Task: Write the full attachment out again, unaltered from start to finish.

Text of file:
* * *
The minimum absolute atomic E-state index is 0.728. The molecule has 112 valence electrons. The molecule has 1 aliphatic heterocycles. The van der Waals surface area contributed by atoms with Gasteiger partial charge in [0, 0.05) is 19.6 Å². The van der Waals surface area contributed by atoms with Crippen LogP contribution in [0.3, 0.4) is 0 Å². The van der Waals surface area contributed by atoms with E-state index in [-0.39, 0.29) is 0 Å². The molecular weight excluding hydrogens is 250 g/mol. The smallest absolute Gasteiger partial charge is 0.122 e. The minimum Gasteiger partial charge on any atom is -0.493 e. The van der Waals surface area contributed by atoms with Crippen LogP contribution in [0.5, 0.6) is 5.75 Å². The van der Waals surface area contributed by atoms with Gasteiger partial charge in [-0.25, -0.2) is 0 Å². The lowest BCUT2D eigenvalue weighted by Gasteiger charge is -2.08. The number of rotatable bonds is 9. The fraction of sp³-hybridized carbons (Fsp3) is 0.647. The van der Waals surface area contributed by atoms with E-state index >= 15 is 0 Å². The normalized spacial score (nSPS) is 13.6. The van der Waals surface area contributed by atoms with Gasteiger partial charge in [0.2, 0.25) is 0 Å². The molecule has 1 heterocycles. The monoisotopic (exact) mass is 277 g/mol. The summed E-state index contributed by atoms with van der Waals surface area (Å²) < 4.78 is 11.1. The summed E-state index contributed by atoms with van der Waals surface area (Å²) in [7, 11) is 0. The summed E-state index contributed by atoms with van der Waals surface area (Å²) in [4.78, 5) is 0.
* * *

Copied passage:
The minimum absolute atomic E-state index is 0.728. The molecule has 112 valence electrons. The molecule has 1 aliphatic heterocycles. The van der Waals surface area contributed by atoms with Gasteiger partial charge in [0, 0.05) is 19.6 Å². The van der Waals surface area contributed by atoms with Crippen LogP contribution in [0.3, 0.4) is 0 Å². The van der Waals surface area contributed by atoms with E-state index in [-0.39, 0.29) is 0 Å². The molecular weight excluding hydrogens is 250 g/mol. The smallest absolute Gasteiger partial charge is 0.122 e. The minimum Gasteiger partial charge on any atom is -0.493 e. The van der Waals surface area contributed by atoms with Crippen LogP contribution in [0.5, 0.6) is 5.75 Å². The van der Waals surface area contributed by atoms with Gasteiger partial charge in [-0.25, -0.2) is 0 Å². The lowest BCUT2D eigenvalue weighted by Gasteiger charge is -2.08. The number of rotatable bonds is 9. The fraction of sp³-hybridized carbons (Fsp3) is 0.647. The van der Waals surface area contributed by atoms with E-state index >= 15 is 0 Å². The normalized spacial score (nSPS) is 13.6. The van der Waals surface area contributed by atoms with Gasteiger partial charge in [0.2, 0.25) is 0 Å². The molecule has 1 heterocycles. The monoisotopic (exact) mass is 277 g/mol. The summed E-state index contributed by atoms with van der Waals surface area (Å²) < 4.78 is 11.1. The summed E-state index contributed by atoms with van der Waals surface area (Å²) in [7, 11) is 0. The summed E-state index contributed by atoms with van der Waals surface area (Å²) in [4.78, 5) is 0.